The everyday reality of the Crusade was a mix of genuine piety and brutal violence. The crusaders believed that their fight was justified and also essential in order to root out the evil at the heart of Christendom. Although eyewitness accounts and secondary sources produced in the West present the Crusades as being exceptionally violent and bloody, the war was, in fact, fought according to the same conventions as back home.

“This is evident particularly from non-Christian sources,” Kangas says. “The crusaders strove to conquer cities chiefly through negotiations, and if an agreement could be reached, it was honoured: local people’s lives were spared and, generally, they were also allowed to keep their material possessions. If negotiations failed, the area was taken by storm and the winning side was then entitled to do as it pleased. That generally meant killing, burning, rape and pillage. Nevertheless, a merciless slaughter of the locals was atypical, and wealthy people at least were generally able to save their own lives by paying a ransom. People that no one would pay ransom for were sold as slaves in the big cities of the Middle East.”

But what was violence like at the heart of the Middle Ages?

“Most of it consisted of killings, wounds and bruises sustained in battle. There are mentions of torture, and typically of the time, the crusaders also physically punished their own deserters by whipping or mutilation.”

The crusaders who made it back generally only brought spiritual treasures with them, such as relics. Then again, the acquisition of material wealth was not considered at all to be at odds with the spiritual goal, should the occasion present itself.

Everything happened according to the will of God. If God chose to reward his faith-ful, it was simply a cause for gratitude.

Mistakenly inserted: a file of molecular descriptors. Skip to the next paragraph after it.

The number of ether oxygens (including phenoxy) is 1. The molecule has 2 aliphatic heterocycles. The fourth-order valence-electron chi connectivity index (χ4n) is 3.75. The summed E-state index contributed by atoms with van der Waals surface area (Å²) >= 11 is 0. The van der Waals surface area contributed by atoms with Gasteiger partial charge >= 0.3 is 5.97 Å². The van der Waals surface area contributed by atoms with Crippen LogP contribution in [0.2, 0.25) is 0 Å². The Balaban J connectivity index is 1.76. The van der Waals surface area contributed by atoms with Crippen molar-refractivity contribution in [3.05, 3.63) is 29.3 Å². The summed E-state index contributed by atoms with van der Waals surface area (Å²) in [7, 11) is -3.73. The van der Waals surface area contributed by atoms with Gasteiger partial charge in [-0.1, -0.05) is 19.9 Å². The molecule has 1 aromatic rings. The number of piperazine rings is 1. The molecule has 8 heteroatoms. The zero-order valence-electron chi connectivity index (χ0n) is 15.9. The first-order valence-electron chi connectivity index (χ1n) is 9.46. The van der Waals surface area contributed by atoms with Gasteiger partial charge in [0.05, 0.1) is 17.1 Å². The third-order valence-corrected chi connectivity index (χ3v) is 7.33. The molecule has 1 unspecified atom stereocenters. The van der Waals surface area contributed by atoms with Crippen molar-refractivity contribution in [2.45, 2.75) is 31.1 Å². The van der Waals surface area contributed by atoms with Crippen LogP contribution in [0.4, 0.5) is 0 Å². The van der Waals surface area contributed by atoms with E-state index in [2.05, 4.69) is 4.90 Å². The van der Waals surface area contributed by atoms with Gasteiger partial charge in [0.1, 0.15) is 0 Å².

The right to Holy War

It seems like a contradiction in terms to go to war for Christianity, since Jesus preach-ed non-violence. However, the concept of violence justified on religious grounds was quite prominent in the medieval ethos.

“The First Crusaders’ conception of violence against non-Christians was always ideological in nature. However, the religious background to this was not purely Christian; it was more a question of a convergence of popular and High Church beliefs. The roots lie primarily in the Roman justice system, in the Old Testament wars of Jahve and in pre-Christian beliefs.

Violence is always bad, but at least in theory there could be situations where a greater evil can be avoided through a lesser evil.”

The crusades were held in high regard throughout the Middle Ages and even the reformers did not attack their fundamental idea. ‘Crusade’ is a strong and emotionally appealing term that implies defending oneself against the arch-enemy. Consequently it may be utilised even by a head of state of our own time, committed to democracy and presumably well aware that contemporary Western society does not condone the idea of war on religious grounds. President George Bush Jr drew on thousand-year-old rhetoric in justifying his decision to go to war in a live television broadcast. Osama bin-Laden is an evil man whose evil ways threaten the entire Western community of Christians.

“I feel it is important to understand the roots of the suspicion and rancour that we see, for instance, in the world today, where Christians and Muslims still engage in actual violence. I will be satisfied if my research can prove that the roots of holy violence are no more holy than any other cultural convention created by mankind,” Kangas concludes.

Sini Kangas: Deus vult: Images of crusader violence c. 1095-1100. http://ethesis.helsinki.fi

Arja-Lenna Paavola